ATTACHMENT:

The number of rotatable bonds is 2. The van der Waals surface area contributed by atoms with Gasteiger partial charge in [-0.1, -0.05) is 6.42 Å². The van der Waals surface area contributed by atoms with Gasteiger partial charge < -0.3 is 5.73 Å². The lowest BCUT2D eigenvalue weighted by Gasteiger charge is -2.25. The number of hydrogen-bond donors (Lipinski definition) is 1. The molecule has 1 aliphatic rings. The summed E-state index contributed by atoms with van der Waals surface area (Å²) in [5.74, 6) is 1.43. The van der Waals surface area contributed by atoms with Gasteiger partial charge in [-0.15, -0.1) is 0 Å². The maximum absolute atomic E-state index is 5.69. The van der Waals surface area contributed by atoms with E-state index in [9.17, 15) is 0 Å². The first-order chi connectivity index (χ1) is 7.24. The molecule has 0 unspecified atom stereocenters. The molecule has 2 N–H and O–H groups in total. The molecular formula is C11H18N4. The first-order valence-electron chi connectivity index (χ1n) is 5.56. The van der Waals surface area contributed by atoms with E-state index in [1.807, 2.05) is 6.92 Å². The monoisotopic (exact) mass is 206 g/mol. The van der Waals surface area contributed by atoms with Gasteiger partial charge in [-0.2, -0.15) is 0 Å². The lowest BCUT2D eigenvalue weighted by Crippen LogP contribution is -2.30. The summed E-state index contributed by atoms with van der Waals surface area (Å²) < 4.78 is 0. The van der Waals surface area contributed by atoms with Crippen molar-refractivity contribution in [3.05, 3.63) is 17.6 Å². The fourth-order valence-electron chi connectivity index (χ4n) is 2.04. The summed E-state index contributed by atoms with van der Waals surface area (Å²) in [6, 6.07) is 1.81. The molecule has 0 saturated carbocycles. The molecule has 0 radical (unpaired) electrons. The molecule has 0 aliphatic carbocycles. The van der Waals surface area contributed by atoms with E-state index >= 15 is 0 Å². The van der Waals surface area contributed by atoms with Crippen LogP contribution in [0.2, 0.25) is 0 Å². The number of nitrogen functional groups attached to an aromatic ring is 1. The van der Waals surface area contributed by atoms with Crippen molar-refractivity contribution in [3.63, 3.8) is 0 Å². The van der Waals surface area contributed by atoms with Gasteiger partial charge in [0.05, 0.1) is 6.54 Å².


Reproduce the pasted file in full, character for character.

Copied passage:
The number of rotatable bonds is 2. The van der Waals surface area contributed by atoms with Gasteiger partial charge in [-0.1, -0.05) is 6.42 Å². The van der Waals surface area contributed by atoms with Gasteiger partial charge < -0.3 is 5.73 Å². The lowest BCUT2D eigenvalue weighted by Gasteiger charge is -2.25. The number of hydrogen-bond donors (Lipinski definition) is 1. The molecule has 1 aliphatic rings. The summed E-state index contributed by atoms with van der Waals surface area (Å²) in [5.74, 6) is 1.43. The van der Waals surface area contributed by atoms with Gasteiger partial charge in [-0.15, -0.1) is 0 Å². The maximum absolute atomic E-state index is 5.69. The van der Waals surface area contributed by atoms with E-state index in [9.17, 15) is 0 Å². The first-order chi connectivity index (χ1) is 7.24. The molecule has 0 unspecified atom stereocenters. The molecule has 2 N–H and O–H groups in total. The molecular formula is C11H18N4. The first-order valence-electron chi connectivity index (χ1n) is 5.56. The van der Waals surface area contributed by atoms with E-state index in [1.807, 2.05) is 6.92 Å². The monoisotopic (exact) mass is 206 g/mol. The van der Waals surface area contributed by atoms with Gasteiger partial charge in [-0.2, -0.15) is 0 Å². The lowest BCUT2D eigenvalue weighted by Crippen LogP contribution is -2.30. The summed E-state index contributed by atoms with van der Waals surface area (Å²) < 4.78 is 0. The van der Waals surface area contributed by atoms with Crippen molar-refractivity contribution in [3.05, 3.63) is 17.6 Å². The fourth-order valence-electron chi connectivity index (χ4n) is 2.04. The summed E-state index contributed by atoms with van der Waals surface area (Å²) in [6, 6.07) is 1.81. The molecule has 0 saturated carbocycles. The molecule has 0 radical (unpaired) electrons. The molecule has 0 aliphatic carbocycles. The van der Waals surface area contributed by atoms with E-state index >= 15 is 0 Å². The van der Waals surface area contributed by atoms with Crippen LogP contribution in [0.2, 0.25) is 0 Å². The number of nitrogen functional groups attached to an aromatic ring is 1. The van der Waals surface area contributed by atoms with Crippen molar-refractivity contribution in [3.63, 3.8) is 0 Å². The van der Waals surface area contributed by atoms with Gasteiger partial charge in [0.05, 0.1) is 6.54 Å².